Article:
Just for the sake of completeness, if you run current.GetSegmentEnergySubscore for all subscores, you get zero. This little recipe demonstrates:
SEG = 2
tscore = current.GetSegmentEnergyScore ( SEG )
print ( "total score for segment " .. SEG .. " = " .. tscore )
local Subs = puzzle.GetPuzzleSubscoreNames ()
local tsubs = 0
for ii = 1, #Subs do
local subscore = current.GetSegmentEnergySubscore ( SEG, Subs [ ii ] )
print ( "score part " .. Subs [ ii ] .. ", score = " .. subscore )
tsubs = tsubs + subscore
print ( "total of all subscores for segment " .. SEG .. " = " .. tsubs )
The nice part is that when you total up a bunch of -0 scores, you get plain old 0.
It's not clear to me why the segments with all zero subscores still report a score. It may have something to do with keeping the different versions of the score consistent, or it may just be a glitch. We've probably been seeing similar results on other, similar puzzles like the aflatoxin series, but I haven't gone back to check.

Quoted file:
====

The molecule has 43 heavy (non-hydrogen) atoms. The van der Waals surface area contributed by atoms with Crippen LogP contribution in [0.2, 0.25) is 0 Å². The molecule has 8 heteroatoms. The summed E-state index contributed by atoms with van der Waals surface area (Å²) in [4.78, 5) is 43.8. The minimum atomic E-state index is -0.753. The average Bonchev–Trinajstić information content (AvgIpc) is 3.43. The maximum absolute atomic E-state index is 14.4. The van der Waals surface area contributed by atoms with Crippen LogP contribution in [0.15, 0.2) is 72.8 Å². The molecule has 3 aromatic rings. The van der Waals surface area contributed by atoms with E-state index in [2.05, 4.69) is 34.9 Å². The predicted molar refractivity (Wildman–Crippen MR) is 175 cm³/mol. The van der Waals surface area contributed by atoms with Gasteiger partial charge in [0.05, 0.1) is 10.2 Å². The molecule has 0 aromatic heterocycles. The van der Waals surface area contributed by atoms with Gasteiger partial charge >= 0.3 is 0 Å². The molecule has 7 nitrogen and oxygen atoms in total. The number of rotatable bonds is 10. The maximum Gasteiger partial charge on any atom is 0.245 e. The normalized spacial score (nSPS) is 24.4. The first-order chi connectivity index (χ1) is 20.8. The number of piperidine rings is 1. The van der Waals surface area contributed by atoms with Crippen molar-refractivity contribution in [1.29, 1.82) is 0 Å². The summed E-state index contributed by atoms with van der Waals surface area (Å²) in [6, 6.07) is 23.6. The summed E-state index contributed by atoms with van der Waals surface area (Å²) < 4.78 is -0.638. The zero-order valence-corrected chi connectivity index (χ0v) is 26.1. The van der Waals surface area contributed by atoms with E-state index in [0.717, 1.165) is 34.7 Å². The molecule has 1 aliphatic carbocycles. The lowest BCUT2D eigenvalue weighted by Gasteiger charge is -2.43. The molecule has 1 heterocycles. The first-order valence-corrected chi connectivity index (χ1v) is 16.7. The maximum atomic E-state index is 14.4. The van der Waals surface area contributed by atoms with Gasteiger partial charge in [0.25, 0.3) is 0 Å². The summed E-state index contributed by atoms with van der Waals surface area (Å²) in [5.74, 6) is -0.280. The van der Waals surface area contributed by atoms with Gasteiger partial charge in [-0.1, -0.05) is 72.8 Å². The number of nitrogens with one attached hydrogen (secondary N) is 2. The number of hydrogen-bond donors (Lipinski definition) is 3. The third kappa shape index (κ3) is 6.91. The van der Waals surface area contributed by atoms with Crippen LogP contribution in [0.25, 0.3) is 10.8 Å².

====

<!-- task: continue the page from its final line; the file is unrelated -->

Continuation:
Anyway, this is for jeff101 and anyone else who likes to explore the boundaries. The new print protein will have a couple of new columns to highlight issues of this type. Worst case, you'll have all the numbers, and can add them up as you see fit.
We are asked to use Blue prints for the loops - ok
yet I have a loop that is 4 sets long - and passes the filter........there is no Helix to helix BPrint that is 4 sets long.
This is not new info for many I think - but it begs a question....
Dan we please have this BPrint situation sorted properly?
Just asking - thx
If you can share your solution (and maybe put "Blueprint bug" in the title), that will help us track down the issue!